The Autumn/Winter 2012 Close To My Heart Idea Book & Catalog features a new color palette. Close To My Heart is calling the entire color collection, "Forty Plus Two. There are still four (4) categories, but they've been renamed. They are:
Each category has TEN (10) colors meaning a total of forty (40) colors that you can choose for the following coordinating items:
The ink pads are created of water based dye ink that is acid free, in a felt pad which gives each stamped image a crisp, clear impression. They can be used with water, various brushes, and dry quickly.
*The Mini pigment pad sets are ONLY sold in sets of 10 and come in the 4 new categories. These are designed to be used to add color to 3-D items and items that are left out in the open, opposed to being preserved by page protectors. The color is more vibrant when applied to wood, canvas, and 3-D shapes such as the My Creations® line.
There are also two (2) colors that are separated from the categories, Colonial White, and White Daisy. This is the "Plus Two" part of the new color palette. These ink pads are made up of pigment ink, which takes longer to dry, and have a foam pad, so the images you stamp are not so crisp. These have the following items for sale:
- coordinating cardstock
- pigment based ink pads
The Exclusive Inks Markers have been TOTALLY redesigned for the Autumn/Winter 2012 Idea Book! These markers are now ALCOHOL-BASED markers.
Some things to keep in mind with this new type of markers:
- Alcohol-based markers will dry out quickly if they remain without their caps for a long time. Be sure to CAP these markers when you are finished coloring with them. Listen for a 'snap' when closing the cap.
- CTMH markers are NON-refillable. The re-inkers that are available for purchase are NOT alcohol based, and will not work with the redesigned markers. (with the exception of the Colonial White and White Daisy re-inkers.)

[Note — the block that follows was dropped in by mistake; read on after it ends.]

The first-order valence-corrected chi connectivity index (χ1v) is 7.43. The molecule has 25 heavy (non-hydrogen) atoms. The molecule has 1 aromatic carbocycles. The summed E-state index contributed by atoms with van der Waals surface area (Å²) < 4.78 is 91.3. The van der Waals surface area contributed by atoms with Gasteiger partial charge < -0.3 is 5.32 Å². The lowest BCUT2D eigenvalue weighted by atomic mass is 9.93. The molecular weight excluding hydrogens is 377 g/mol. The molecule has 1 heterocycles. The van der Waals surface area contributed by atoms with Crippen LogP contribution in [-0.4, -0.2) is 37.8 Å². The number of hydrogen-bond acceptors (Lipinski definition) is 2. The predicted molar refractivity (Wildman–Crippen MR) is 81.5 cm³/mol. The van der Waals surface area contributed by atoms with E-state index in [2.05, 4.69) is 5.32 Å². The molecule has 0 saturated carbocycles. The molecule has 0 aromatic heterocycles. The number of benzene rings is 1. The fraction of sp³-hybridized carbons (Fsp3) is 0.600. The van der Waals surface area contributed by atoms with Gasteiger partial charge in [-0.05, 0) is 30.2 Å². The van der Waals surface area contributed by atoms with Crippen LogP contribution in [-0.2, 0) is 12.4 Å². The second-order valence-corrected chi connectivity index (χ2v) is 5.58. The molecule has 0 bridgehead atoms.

- Each of the forty (40) color markers (called the 'base' marker) comes with a coordinating color (called the 'shade' marker) in the set. So that's a total of EIGHTY (80) different marker shades that are available. Each set of 2 markers is only $5.95 USD.
- Shake the markers to distribute the contents evenly. Twist and pull off the caps. Store these pens HORIZONTALLY.
- There are THIRTEEN (13) markers that include a DARKER shade. They are:
- There are TWENTY-SEVEN (27) markers that include a LIGHTER shade. They are:
Indian Corn Blue
New England Ivy
- When coloring with the redesigned markers, you'll want to work quickly so the blending of colors/shades will be more effective. Start with the lighter color/shade and then go darker. You can color up to 3 times to turn up the intensity of the alcohol marker color.
- There are TWO (2) tips per marker: a fine tip and a brush tip. The brush tip is quite durable.
- These markers are NOT like other markers out on the market today, such as Copics, Pro-Markers, or Spectrum Noir markers, to name a few.
- Make sure the stamped image is DRY before coloring with these new markers, or smears might appear. One way of quickly drying these inks is to use the CTMH Craft Heater (Item Z555.)
Now when stamping the image to be colored, there are a variety of inks to use. I did a 'test' of 5 different ways to stamp using the products we offer. I used the following Marker colors, using Base & Shade: Cotton Candy, Hollyhock, Sunset, and Gypsy. For the 'steam,' I used the "Whisper" ink pad, not a marker.
This is the Staz-On Ink:
I stamped the image, and dried it with a
The next image was stamped with the only pigment color I own at this time, that would work with the White Daisy cardstock: Colonial White.
Again, I stamped and then dried the ink with a heat embosser.
The ink left a little 'resist' factor when I used the markers.
Then came the Archival Black ink pad:
Hitting this image with the
heat embosser dried the ink quickly. It's non-smearing.
The fourth type of medium I used was the embossing powder we offer, combined with the Versamark ink.
I used the black powder, heating it to melt then cool
before coloring with the markers.
This method leaves a raised (embossed) coating
that is ink resistant.
The final ink used was the standard Exclusive Inks® Black Dye ink pad.
Heated and left to cool before coloring with
The reason I wanted to show you the different methods for stamping, is so you can choose what's comfortable for you to use. I heard conflicting reports about certain types of inks smearing when using the new markers, but I didn't see any smearing with any of the methods I used. Of course, not having the Black Pigment inkpad, and substituting the Colonial White pad in its place was not the best way to compare that to the other 4 inks, it'll have to do until I get the specific ink pad.
Here is a picture of all the stamped images I colored: